Girls Should Not Be “Altar Servers”

In 1994, the Congregation for Divine Worship issued a letter officially specifying that it is licit for females to serve the altar in the role that has traditionally been known as “altar boy.” Bishops were not bound to permit the practice, and a 2001 follow-up specified that pastors may also choose to reserve altar service to males within their own parishes. Nevertheless, the Church has specified that altar girls can exist within the Church.

The practice is permitted. That doesn’t mean it’s a good idea.

I’m not intimidated by empowered women. In my family women have always been encouraged to embrace home and family, but also to develop our other talents as circumstances permit. Domestic accomplishments are certainly valued, but girls are not made to feel that their accomplishments should be limited to the domestic sphere. My mother raised five children and I currently have four, but we both also have PhDs and writing careers. My sister works for the State Department, and travels around the world on diplomatic assignments. I’m proud of how much she’s accomplished.

Meanwhile, my female friends include lawyers and scholars and physicians, as well as scores of amazing, community-building women who seem to keep everything running, from the parish choir to the school festival, the local soup kitchen and the parish meal calendar. Of course the world needs women, along with their many talents. This is beyond obvious.

It seems to me, though, that an empowered person should be content to leave certain tasks to others. Women can be respected and valued without claiming every important job or honor. In my view, it’s better for everyone when liturgy is left in the hands of men.

When female friends seem unsure about this, I advise them to let go of the idea that full inclusion in the Church requires us to “participate” in sacred liturgy some externally visible way. I think it’s perfectly appropriate for women to be involved in parish music (though I always prefer that the music be offered from the back, because Holy Mass should not be confused with a concert). Otherwise, though, we can contribute from the pews, by uniting our prayers with the celebrant’s, and the congregation’s. If we are ever inclined to feel deprived by this role, we should remember that we are unspeakably honored by the opportunity to stand in Christ’s presence, and in the presence of all the saints, and even to receive the Bread of Angels into our bodies. If that counts as a degradation, most of our other weekly activities must be nothing short of shameful.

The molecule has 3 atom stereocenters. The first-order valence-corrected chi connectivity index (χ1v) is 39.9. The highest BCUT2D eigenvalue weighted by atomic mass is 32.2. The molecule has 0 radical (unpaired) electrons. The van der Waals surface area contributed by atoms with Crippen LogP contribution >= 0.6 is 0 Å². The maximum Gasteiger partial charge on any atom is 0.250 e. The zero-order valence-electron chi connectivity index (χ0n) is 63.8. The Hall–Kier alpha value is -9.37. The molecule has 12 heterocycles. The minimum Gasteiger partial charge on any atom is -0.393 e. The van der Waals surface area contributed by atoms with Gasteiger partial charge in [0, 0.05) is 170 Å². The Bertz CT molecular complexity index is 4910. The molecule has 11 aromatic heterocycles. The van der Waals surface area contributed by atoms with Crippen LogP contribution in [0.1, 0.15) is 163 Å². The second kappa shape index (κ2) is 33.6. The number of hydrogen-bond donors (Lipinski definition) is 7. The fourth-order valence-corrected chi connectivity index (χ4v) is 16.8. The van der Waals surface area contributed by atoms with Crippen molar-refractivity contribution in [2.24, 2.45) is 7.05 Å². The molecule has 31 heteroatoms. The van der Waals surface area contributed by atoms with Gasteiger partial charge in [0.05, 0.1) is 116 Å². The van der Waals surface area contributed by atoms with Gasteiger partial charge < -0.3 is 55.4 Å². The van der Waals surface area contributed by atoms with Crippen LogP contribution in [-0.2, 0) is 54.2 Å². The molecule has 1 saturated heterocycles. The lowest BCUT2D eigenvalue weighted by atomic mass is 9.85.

I know the usual response. You can claim that assisting at Mass is an honor, but men still get to do more. Why should they get to do more?

This of course is only referring to a minority of the men. At most Masses there are plenty of men in the pews, singing the hymns and uniting their prayers with the celebrant’s, just as women do. It’s not as though women have been specially segregated into an inferior caste. I can appreciate how some women find it hurtful to be prima facie excluded, regardless of their wishes or intentions. (For instance, some girls see their brothers being trained to serve the altar and feel excluded.) When it comes to worship, though, we should be assiduous about discerning what we’ve been called to do, rather than seizing on the role that we most want. And there are reasons for leaving liturgy to the men.

First of all, altar-boy service is one of the best recruiting grounds for the priesthood. However upsetting some may find it, women are not eligible for this particular role. The Church is desperately in need of more vocations, which in itself seems a good reason for encouraging boys specifically to take up altar service. Realistically, that effort will be most successful when we limit the role to boys. Time and again, we see that the introduction of altar girls leads to a decline in the boys’ willingness to serve. This shouldn’t offend us. It’s developmentally normal for children (adults too, for that matter) to crave opportunities for same-sex companionship and service. Girls should get those opportunities too, but other roles and activities can be found for them.